to provide anti-aircraft protection. HO Battery transferred a 57 man detachment
to Ft. Frank to handle administrative duties and to operate a searchlight.
the afternoon of November 28, 1941, the Harbor Defenses of Manila and Subic Bay
was ordered to quickly man all alert positions. The 91st was ordered to have its
batteries at their mobilization positions by noon Saturday November 29, 1941.
At about 3:00 PM December 8th, the Regiment received the message that
"Hostilities between the United States and Japan commenced this
HQ and HQ Battery moved
out of Middleside Barracks, after the first air raid (December 29), into a group
of tents on Way Hill. The 57 man
detachment remained on Ft. Frank. In
addition to his duties as Commanding Officer, Colonel Kohn also commanded Group
4 (all medium caliber guns that fired toward Bataan).
The Regimental Band was commanded by Captain Phillip Lehr.
Master Sergeant Inocencio Sigua was the Band Leader and Technical Sergeant
Aurelio Santos was the Assistant Band Leader.
The band lost all of instruments during the first air raid and was unable
to play afterwards.
The Mine Group. On
Christmas Eve, Lt. Colonel Englehart arrived with General MacArthur's staff from
Manila. Because he was one of the Army's top mine officers, he was
assigned to command the Mine Group. He quickly discovered that the two
controlled mine fields were defective. Parasites
had burrowed into the cables causing electrical shortages.
He had the minefields removed and the cables replaced.
Battery A was commanded by Captain Richard Smith, a Calvary
officer. Gervasio Estorba was the
First Sergeant. It operated the minefield between Ft. Mills and Monja Island
and helped man the mine casemate. It
also manned Battery Stockade (two 155mm GPF guns) plus some 75mm beach defense
guns. The Battery abandoned the
fixed positions at Battery Martin and moved the guns up the hill to the
Stockade. Thus this Battery was
renamed Battery Stockade. It did
extensive firing at Japanese targets on Bataan.
Battery G was commanded by Major Erven Sommerfield.
It operated the minefield between Ft. Mills and Bataan and helped man the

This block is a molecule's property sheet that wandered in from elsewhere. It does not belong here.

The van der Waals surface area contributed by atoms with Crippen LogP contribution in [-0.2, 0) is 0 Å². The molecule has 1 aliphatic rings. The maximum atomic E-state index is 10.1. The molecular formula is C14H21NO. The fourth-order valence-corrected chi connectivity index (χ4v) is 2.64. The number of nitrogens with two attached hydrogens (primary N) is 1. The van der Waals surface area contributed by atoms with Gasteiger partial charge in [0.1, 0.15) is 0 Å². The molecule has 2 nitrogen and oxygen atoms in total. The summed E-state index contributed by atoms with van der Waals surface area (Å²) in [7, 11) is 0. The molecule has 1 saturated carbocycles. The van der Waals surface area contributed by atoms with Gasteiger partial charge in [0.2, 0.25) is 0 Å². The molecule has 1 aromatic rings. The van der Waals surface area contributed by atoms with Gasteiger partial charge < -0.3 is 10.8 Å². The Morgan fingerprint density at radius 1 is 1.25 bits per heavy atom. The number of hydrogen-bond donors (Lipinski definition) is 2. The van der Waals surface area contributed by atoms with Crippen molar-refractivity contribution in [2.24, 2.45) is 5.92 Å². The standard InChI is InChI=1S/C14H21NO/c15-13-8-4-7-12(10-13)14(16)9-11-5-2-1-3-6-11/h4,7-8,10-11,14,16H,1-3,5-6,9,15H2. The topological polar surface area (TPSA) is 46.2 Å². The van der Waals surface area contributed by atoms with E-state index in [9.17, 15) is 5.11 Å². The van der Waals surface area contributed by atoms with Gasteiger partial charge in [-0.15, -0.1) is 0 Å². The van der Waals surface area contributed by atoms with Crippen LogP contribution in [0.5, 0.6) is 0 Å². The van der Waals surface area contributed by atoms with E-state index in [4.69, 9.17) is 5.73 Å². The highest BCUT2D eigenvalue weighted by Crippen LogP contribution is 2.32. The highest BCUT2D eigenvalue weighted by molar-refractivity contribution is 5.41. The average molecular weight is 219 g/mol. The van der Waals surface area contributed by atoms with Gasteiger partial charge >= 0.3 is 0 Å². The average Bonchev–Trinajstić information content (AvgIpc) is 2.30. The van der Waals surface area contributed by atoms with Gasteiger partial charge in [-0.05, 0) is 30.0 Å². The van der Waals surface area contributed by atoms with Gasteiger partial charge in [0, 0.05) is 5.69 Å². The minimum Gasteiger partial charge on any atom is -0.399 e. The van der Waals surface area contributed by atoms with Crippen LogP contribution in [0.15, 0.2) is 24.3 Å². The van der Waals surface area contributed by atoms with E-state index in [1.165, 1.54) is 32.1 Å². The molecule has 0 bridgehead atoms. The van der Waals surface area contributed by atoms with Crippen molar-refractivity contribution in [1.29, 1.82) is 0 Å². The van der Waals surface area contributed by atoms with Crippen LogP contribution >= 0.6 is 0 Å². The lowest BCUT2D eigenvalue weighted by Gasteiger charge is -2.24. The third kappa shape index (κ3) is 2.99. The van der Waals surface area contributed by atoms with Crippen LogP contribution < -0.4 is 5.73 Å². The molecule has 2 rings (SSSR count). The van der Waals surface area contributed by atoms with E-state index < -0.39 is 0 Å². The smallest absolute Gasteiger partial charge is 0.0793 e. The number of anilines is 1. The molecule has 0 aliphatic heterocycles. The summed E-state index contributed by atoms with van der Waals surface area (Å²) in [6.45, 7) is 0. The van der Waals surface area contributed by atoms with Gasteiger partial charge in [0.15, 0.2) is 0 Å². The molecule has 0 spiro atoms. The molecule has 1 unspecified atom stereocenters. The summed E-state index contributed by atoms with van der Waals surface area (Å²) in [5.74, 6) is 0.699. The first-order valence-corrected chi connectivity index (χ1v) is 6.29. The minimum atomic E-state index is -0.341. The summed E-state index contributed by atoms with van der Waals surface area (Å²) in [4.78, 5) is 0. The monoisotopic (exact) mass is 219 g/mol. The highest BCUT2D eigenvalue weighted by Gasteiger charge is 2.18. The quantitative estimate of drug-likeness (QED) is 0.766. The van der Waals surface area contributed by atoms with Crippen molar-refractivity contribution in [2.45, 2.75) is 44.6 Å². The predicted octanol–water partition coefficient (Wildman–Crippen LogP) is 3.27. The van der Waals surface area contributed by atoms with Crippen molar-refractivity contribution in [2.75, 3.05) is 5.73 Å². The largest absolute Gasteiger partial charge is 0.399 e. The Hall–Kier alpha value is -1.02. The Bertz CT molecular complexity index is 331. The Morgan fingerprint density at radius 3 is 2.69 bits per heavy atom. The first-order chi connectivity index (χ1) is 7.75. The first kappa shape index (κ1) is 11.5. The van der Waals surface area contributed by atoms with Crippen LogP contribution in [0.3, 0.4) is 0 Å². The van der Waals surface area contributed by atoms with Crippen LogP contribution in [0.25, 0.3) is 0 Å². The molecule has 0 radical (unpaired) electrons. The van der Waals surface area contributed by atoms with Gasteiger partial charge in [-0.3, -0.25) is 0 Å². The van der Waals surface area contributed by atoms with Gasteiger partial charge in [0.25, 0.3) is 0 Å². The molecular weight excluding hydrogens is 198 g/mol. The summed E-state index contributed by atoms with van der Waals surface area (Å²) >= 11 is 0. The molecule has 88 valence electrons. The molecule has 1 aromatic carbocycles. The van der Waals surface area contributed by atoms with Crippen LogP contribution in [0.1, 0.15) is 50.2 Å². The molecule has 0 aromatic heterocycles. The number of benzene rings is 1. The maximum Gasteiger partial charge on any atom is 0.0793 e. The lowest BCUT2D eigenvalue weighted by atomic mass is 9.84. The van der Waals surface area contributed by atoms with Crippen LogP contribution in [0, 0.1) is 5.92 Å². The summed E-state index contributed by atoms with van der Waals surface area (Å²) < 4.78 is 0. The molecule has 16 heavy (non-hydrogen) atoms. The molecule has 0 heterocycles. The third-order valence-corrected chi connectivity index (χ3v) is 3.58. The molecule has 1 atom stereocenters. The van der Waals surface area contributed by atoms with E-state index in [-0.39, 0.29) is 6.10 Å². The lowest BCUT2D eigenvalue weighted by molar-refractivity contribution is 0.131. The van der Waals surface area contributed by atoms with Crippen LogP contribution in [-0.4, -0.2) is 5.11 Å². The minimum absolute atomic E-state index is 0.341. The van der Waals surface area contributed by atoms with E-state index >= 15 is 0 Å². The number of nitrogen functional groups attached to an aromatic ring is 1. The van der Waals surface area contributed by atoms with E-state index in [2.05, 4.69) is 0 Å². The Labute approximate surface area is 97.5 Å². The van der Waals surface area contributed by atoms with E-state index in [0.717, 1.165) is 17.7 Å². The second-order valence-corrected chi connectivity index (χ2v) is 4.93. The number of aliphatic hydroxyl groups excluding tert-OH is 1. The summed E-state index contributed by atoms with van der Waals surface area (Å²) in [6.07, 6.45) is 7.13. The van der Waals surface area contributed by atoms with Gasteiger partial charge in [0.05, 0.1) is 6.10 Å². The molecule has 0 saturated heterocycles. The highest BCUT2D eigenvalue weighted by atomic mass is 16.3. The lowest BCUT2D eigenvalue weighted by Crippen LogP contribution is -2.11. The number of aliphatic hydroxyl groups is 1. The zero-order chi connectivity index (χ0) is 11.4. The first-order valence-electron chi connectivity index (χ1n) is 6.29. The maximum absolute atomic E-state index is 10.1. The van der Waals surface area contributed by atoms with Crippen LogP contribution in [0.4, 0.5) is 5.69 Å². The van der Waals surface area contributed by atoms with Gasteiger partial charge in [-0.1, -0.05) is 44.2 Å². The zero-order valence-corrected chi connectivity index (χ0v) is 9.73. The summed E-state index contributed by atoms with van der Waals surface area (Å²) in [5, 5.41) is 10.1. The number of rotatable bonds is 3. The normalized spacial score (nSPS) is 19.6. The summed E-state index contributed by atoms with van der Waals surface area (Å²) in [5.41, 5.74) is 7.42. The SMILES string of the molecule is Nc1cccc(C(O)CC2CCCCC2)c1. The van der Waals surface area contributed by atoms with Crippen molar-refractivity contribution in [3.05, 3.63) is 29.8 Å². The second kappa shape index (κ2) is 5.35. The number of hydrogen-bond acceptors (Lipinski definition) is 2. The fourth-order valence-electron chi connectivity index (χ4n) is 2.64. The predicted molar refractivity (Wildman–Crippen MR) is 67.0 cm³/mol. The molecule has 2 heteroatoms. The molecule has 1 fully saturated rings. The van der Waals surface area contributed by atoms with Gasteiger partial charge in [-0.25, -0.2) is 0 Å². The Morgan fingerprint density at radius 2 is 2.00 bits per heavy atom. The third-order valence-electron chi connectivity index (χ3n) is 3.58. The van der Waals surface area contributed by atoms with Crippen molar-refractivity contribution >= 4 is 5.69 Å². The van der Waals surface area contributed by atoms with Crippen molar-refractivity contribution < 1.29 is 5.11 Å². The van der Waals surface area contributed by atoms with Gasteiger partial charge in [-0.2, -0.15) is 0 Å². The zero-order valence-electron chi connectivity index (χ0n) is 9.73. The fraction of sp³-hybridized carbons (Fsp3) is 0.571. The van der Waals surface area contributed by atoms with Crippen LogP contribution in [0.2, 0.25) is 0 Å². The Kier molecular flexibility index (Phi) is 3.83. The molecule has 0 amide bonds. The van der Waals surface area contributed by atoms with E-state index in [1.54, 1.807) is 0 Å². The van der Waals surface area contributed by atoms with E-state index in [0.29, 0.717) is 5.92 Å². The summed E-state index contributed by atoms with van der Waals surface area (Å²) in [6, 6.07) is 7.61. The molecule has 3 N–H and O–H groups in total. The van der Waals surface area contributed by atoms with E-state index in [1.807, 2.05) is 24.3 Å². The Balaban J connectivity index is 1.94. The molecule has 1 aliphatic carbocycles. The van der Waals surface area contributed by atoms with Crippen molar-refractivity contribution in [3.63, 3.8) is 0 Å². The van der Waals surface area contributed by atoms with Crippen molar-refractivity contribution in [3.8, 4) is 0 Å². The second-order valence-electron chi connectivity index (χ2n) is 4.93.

The Second Battalion was commanded by Lt. Colonel Mitchell.
Battery B was commanded by Captain William Owen then by
Captain Bert Backstrom. Mateo
Melliza was the First Sergeant. It
manned Batteries Rockpoint (two 155mm GPF guns) Hanna (two 3-inch guns) and
James (four 3-inch guns). The
Battery was primarily responsible for protecting the minefields.
On February 19, 1942, Battery James was detached and manned by Battery B,
1st Coast Artillery Philippine Army. On April 9, Batteries Rockpoint and Hanna
fired at eight enemy barges entering Mariveles Harbor.
Battery Rockpoint was credited with sinking two.
On April 12, Captain Owens was wounded and replaced by Captain Backstrom.
Throughout the rest of April and first five days in May, Battery B
engaged in frequent artillery duals with Japanese batteries. 1st Lieutenant Ek,
of the 88th F.A., was assigned to the Battery after Bataan surrendered.
He was given command of one gun from Battery Rockpoint, which was moved
from its Panama Mount to a position eastward, just off the North Shore Road,
near the rifle range.
Battery C was commanded by Captain John Gulick.
His father was Chief of the Coast Artillery for
Guardalope Datoc was
First Sergeant. The Battery was
code name Cebu and remained on
Wint until the Fort was abandoned on
It moved to San Jose Barrio, Bataan, near Dinalupihan.
Several days later, it moved near Bataan Field and was attached to the 2d
Battalion, 60th Coast Artillery. On
January 7, it
Cemetery Ridge and on February 7, it moved about 100 yards
further west. During this time, the
Battery engaged Japanese planes attacking Corregidor, Mariveles and the
airfields under construction.
It shot down
planes while on Ft. Wint, two planes at Dinalupihan,
Bataan Field and 10 while near Cemetery Ridge for a total
confirmed kills. When
Bataan Surrendered, the Battery
escaped to Corregidor. It was
assigned to man Batteries Morrison and Grubbs. After several artillery duals,
both of these Batteries were put out of commission. Then Battery C was assigned two 155mm GPF guns located by